Sources: Humans of New York, humansofnewyork.com; M. Alex Johnson, “Humans of New York Raises $2 Million to End Forced Labor in Pakistan,” 19 August 2015, NBC News, http://www.nbcnews.com/news/world/photographers-campaign-raises-2-million-end-pakistani-forced-labor-n412031 (accessed 20 August 2015)

“Because I Have Been Given Much,” words by Grace Noll Crowell, music by Phillip Landgrave, SEMINARY, Celebrating Grace hymnal, Macon GA, #665.


1. Brandon Stanton started his photoblog with the simple mission of taking pictures of people and showing the compelling uniqueness of humanity. In time, however, his work became a mission to help some of those unique individuals. Where does your passion for a hobby meet your compassion for other people, and what can you do about it?
2. What motivates you to give to people in need?
3. Have you ever given through a campaign on a social media site or some other website? If so, what was the result of that campaign?
4. What causes are dear to you? How do you support them? While money is essential, what are some other ways that you might help these groups?
5. What does it mean to rob God? How do we know when we’re doing this, and what steps can we take to prevent it? How can those of us who have been given much—whether it’s money or love or both—give of our bounty to others?

Reference Shelf

Infertility of the Land as Punishment from YHWH.

The infertility of the land appears as a problem presumed in both halves of the book. This theme appears somewhat muted in the first half of Malachi wherein the curse of God on the land functions more as an impending threat. The people are condemned for withholding the best of what they have more than for suffering from the lack of available sacrificial animals. Malachi presumes that the land’s infertility manifests the curse from YHWH (2:2), a curse that appears to be ongoing but threatens to become more severe. This motif reaches its apex in the promise (3:8-11) that follows the call for repentance (3:6-7). In 3:8-11, a positive response will result in rain to water the crops, as well as the removal of the “locusts” who have invaded the land. The double entendre of this threat, when read against Joel, should not be missed. The “devourer” in 3:10 functions as a symbol of both infertility and military occupation. Both have significant impact on the land’s ability to feed its people. The logic of testing in 3:6-12 presumes that the land’s fertility, its ability to produce enough crops to feed the people, has failed, and that only a return to YHWH will change the situation.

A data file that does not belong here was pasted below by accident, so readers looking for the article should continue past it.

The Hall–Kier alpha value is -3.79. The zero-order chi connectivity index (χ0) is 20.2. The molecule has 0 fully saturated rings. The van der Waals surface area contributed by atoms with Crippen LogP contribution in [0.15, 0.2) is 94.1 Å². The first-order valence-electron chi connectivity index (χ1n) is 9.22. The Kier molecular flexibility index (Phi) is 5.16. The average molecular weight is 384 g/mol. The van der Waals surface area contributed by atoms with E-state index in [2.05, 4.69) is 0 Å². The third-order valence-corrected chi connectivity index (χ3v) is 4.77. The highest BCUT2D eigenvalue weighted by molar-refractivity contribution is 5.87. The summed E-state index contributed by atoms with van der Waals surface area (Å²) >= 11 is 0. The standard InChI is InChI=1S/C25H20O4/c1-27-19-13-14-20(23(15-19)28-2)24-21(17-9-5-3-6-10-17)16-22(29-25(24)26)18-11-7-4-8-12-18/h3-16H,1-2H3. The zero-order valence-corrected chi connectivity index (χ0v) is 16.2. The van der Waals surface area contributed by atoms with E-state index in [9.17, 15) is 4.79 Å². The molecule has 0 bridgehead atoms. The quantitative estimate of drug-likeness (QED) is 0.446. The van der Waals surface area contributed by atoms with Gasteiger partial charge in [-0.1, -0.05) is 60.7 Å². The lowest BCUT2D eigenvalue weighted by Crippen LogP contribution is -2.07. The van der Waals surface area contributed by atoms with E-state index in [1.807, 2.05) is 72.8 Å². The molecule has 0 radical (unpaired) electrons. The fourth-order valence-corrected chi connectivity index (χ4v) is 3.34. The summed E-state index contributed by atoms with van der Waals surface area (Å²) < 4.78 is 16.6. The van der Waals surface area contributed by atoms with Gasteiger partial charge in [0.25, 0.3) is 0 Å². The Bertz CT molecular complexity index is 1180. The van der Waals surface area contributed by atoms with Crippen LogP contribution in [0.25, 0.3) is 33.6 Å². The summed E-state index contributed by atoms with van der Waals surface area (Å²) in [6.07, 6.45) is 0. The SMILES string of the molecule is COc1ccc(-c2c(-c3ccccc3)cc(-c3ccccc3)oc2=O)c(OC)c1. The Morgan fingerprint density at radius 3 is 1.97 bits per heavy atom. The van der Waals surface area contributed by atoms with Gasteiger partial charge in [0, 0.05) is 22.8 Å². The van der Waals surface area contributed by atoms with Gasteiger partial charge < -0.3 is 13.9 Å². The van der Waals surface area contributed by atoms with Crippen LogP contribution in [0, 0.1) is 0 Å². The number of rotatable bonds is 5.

James D. Nogalski, The Book of the Twelve: Micah–Malachi, Smyth & Helwys Bible Commentary (Macon GA: Smyth & Helwys, 2011) 1004.

Kelley Land, a graduate of Mercer University, has been an assistant editor for Smyth & Helwys curriculum and book since 2001. She attends church and leads an adult Sunday school class in Macon, Georgia. She enjoys reading fiction, spending time with her two daughters (ages 10 and 8), and watching television shows on Netflix. Her goal for 2015 is to tackle the bass clef on the piano.